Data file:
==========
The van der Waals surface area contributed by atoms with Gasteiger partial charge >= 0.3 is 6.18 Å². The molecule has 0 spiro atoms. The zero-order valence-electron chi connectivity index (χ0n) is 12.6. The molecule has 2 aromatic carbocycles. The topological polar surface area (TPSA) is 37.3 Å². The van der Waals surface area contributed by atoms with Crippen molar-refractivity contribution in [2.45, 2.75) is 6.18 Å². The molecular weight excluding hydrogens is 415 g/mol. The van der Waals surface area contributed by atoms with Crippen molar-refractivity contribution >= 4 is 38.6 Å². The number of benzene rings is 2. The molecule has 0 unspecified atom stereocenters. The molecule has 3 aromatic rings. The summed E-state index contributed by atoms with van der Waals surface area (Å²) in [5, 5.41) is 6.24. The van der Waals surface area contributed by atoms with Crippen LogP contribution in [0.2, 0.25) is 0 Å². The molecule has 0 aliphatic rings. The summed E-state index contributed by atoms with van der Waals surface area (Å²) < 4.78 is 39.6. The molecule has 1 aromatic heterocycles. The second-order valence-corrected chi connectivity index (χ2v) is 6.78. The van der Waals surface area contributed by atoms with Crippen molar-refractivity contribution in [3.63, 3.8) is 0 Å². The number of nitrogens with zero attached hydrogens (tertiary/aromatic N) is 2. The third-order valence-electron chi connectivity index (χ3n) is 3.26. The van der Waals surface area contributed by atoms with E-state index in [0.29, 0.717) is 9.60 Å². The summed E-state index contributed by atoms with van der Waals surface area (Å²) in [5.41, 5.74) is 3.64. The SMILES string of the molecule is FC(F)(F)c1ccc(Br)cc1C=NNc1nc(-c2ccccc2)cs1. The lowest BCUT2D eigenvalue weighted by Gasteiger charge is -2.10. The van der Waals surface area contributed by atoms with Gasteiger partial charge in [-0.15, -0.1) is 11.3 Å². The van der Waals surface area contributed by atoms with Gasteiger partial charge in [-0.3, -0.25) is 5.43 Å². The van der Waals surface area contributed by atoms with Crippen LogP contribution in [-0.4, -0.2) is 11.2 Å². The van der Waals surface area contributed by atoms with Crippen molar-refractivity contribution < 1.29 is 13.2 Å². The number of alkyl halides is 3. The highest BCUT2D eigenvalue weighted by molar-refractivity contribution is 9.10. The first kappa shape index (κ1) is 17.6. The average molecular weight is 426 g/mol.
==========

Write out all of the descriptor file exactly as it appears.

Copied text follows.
The van der Waals surface area contributed by atoms with Gasteiger partial charge >= 0.3 is 6.18 Å². The molecule has 0 spiro atoms. The zero-order valence-electron chi connectivity index (χ0n) is 12.6. The molecule has 2 aromatic carbocycles. The topological polar surface area (TPSA) is 37.3 Å². The van der Waals surface area contributed by atoms with Crippen molar-refractivity contribution in [2.45, 2.75) is 6.18 Å². The molecular weight excluding hydrogens is 415 g/mol. The van der Waals surface area contributed by atoms with Crippen molar-refractivity contribution >= 4 is 38.6 Å². The number of benzene rings is 2. The molecule has 0 unspecified atom stereocenters. The molecule has 3 aromatic rings. The summed E-state index contributed by atoms with van der Waals surface area (Å²) in [5, 5.41) is 6.24. The van der Waals surface area contributed by atoms with Crippen LogP contribution in [0.2, 0.25) is 0 Å². The molecule has 0 aliphatic rings. The summed E-state index contributed by atoms with van der Waals surface area (Å²) < 4.78 is 39.6. The molecule has 1 aromatic heterocycles. The second-order valence-corrected chi connectivity index (χ2v) is 6.78. The van der Waals surface area contributed by atoms with Crippen molar-refractivity contribution in [3.63, 3.8) is 0 Å². The number of nitrogens with zero attached hydrogens (tertiary/aromatic N) is 2. The third-order valence-electron chi connectivity index (χ3n) is 3.26. The van der Waals surface area contributed by atoms with E-state index in [0.29, 0.717) is 9.60 Å². The summed E-state index contributed by atoms with van der Waals surface area (Å²) in [5.41, 5.74) is 3.64. The SMILES string of the molecule is FC(F)(F)c1ccc(Br)cc1C=NNc1nc(-c2ccccc2)cs1. The lowest BCUT2D eigenvalue weighted by Gasteiger charge is -2.10. The van der Waals surface area contributed by atoms with Gasteiger partial charge in [-0.15, -0.1) is 11.3 Å². The van der Waals surface area contributed by atoms with Gasteiger partial charge in [-0.3, -0.25) is 5.43 Å². The van der Waals surface area contributed by atoms with Crippen LogP contribution in [-0.4, -0.2) is 11.2 Å². The van der Waals surface area contributed by atoms with Crippen molar-refractivity contribution < 1.29 is 13.2 Å². The number of alkyl halides is 3. The highest BCUT2D eigenvalue weighted by molar-refractivity contribution is 9.10. The first kappa shape index (κ1) is 17.6. The average molecular weight is 426 g/mol.